Although a grist mill to make flour and feedstock at the location dates back to 1795, the restored mill of today was started by Ainsworth Abbott in 1919. He ran the mill as a one-man operation, except for deliveries, until he retired in 1963 at the age of 78.

The historic mill is part of the Abbott's Mill Nature Center in the 376-acre Milford Millponds Nature Preserve and operated by Delaware Nature Society. There is much more available at the center including hands-on nature education programs for people of all ages, trails, guided hikes, bird walks, summer camp, eco tours, a nature center and many events throughout the year, including Music at the Mill the second Thursday of each summer month from 6 to 8 p.m.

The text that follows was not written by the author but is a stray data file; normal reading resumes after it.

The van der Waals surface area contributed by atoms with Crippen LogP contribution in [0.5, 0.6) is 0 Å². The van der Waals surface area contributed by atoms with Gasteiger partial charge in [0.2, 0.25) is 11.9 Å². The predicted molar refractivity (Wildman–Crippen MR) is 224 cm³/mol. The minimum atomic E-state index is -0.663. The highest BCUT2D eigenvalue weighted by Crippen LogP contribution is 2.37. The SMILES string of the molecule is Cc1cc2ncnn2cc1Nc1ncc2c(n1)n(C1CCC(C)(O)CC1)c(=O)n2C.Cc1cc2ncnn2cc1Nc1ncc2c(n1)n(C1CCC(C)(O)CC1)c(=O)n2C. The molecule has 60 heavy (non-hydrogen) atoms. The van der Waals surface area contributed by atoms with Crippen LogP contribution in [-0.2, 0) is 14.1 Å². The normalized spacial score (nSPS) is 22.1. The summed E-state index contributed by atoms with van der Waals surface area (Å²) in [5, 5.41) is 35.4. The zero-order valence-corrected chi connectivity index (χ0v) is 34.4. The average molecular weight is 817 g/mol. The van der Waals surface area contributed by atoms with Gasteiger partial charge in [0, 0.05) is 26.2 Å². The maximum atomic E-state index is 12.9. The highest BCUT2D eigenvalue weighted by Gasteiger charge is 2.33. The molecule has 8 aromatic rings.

Guided tours of the mill are available on third Saturdays of the month from March through November. Admission is free to members and $5 to nonmembers.

The mill is owned by Delaware's Division of Fish and Wildlife and Division of Historical and Cultural Affairs and managed by the nature society.

For more information on the eco-tour, go to Other information can be found at, and